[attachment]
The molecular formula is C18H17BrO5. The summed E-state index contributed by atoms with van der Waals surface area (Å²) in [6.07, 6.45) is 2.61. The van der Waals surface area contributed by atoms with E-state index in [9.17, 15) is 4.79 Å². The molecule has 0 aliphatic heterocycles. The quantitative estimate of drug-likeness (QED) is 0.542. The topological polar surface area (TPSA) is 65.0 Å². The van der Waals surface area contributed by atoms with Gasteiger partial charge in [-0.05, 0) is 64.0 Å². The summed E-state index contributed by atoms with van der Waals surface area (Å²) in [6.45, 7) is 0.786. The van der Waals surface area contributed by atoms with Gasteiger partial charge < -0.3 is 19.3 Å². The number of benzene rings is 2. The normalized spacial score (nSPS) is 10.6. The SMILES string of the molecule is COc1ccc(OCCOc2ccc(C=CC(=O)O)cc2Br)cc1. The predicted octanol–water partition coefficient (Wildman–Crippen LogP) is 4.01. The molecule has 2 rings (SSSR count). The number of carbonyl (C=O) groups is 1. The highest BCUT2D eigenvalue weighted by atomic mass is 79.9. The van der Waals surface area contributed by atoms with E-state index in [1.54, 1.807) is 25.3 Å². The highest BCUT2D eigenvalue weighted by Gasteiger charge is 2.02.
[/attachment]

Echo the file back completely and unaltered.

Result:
The molecular formula is C18H17BrO5. The summed E-state index contributed by atoms with van der Waals surface area (Å²) in [6.07, 6.45) is 2.61. The van der Waals surface area contributed by atoms with E-state index in [9.17, 15) is 4.79 Å². The molecule has 0 aliphatic heterocycles. The quantitative estimate of drug-likeness (QED) is 0.542. The topological polar surface area (TPSA) is 65.0 Å². The van der Waals surface area contributed by atoms with Gasteiger partial charge in [-0.05, 0) is 64.0 Å². The summed E-state index contributed by atoms with van der Waals surface area (Å²) in [6.45, 7) is 0.786. The van der Waals surface area contributed by atoms with Gasteiger partial charge < -0.3 is 19.3 Å². The number of benzene rings is 2. The normalized spacial score (nSPS) is 10.6. The SMILES string of the molecule is COc1ccc(OCCOc2ccc(C=CC(=O)O)cc2Br)cc1. The predicted octanol–water partition coefficient (Wildman–Crippen LogP) is 4.01. The molecule has 2 rings (SSSR count). The number of carbonyl (C=O) groups is 1. The highest BCUT2D eigenvalue weighted by atomic mass is 79.9. The van der Waals surface area contributed by atoms with E-state index in [1.54, 1.807) is 25.3 Å². The highest BCUT2D eigenvalue weighted by Gasteiger charge is 2.02.